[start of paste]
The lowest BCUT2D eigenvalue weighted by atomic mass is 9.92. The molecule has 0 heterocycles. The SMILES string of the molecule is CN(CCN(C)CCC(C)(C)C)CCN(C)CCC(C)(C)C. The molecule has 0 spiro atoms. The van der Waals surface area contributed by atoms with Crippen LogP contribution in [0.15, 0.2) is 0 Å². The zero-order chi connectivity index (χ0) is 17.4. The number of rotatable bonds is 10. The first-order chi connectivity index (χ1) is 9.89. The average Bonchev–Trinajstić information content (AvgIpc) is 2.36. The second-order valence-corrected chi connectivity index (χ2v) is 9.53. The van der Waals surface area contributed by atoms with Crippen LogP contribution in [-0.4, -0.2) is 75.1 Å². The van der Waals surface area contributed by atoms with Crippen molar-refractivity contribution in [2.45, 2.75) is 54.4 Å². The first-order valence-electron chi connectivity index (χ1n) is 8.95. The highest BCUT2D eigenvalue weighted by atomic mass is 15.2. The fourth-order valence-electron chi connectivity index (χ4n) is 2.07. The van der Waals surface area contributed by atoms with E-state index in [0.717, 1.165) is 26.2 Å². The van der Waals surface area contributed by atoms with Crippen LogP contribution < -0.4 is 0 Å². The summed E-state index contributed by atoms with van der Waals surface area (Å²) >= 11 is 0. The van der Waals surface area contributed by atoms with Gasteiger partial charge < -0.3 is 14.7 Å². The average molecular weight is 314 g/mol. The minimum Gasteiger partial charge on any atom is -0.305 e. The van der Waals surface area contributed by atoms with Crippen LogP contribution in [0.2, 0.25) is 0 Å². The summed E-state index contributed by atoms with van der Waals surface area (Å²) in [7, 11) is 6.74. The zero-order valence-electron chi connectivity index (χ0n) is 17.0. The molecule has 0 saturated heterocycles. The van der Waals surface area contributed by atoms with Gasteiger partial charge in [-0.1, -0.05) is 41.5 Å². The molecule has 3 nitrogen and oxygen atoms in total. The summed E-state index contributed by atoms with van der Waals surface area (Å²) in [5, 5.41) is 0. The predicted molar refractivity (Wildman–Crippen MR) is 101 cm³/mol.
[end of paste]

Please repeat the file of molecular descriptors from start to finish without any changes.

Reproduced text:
The lowest BCUT2D eigenvalue weighted by atomic mass is 9.92. The molecule has 0 heterocycles. The SMILES string of the molecule is CN(CCN(C)CCC(C)(C)C)CCN(C)CCC(C)(C)C. The molecule has 0 spiro atoms. The van der Waals surface area contributed by atoms with Crippen LogP contribution in [0.15, 0.2) is 0 Å². The zero-order chi connectivity index (χ0) is 17.4. The number of rotatable bonds is 10. The first-order chi connectivity index (χ1) is 9.89. The average Bonchev–Trinajstić information content (AvgIpc) is 2.36. The second-order valence-corrected chi connectivity index (χ2v) is 9.53. The van der Waals surface area contributed by atoms with Crippen LogP contribution in [-0.4, -0.2) is 75.1 Å². The van der Waals surface area contributed by atoms with Crippen molar-refractivity contribution in [2.45, 2.75) is 54.4 Å². The first-order valence-electron chi connectivity index (χ1n) is 8.95. The highest BCUT2D eigenvalue weighted by atomic mass is 15.2. The fourth-order valence-electron chi connectivity index (χ4n) is 2.07. The van der Waals surface area contributed by atoms with E-state index in [0.717, 1.165) is 26.2 Å². The van der Waals surface area contributed by atoms with Crippen LogP contribution < -0.4 is 0 Å². The summed E-state index contributed by atoms with van der Waals surface area (Å²) >= 11 is 0. The van der Waals surface area contributed by atoms with Gasteiger partial charge < -0.3 is 14.7 Å². The average molecular weight is 314 g/mol. The minimum Gasteiger partial charge on any atom is -0.305 e. The van der Waals surface area contributed by atoms with Crippen LogP contribution in [0.2, 0.25) is 0 Å². The summed E-state index contributed by atoms with van der Waals surface area (Å²) in [7, 11) is 6.74. The zero-order valence-electron chi connectivity index (χ0n) is 17.0. The molecule has 0 saturated heterocycles. The van der Waals surface area contributed by atoms with Gasteiger partial charge in [-0.1, -0.05) is 41.5 Å². The molecule has 3 nitrogen and oxygen atoms in total. The summed E-state index contributed by atoms with van der Waals surface area (Å²) in [5, 5.41) is 0. The predicted molar refractivity (Wildman–Crippen MR) is 101 cm³/mol.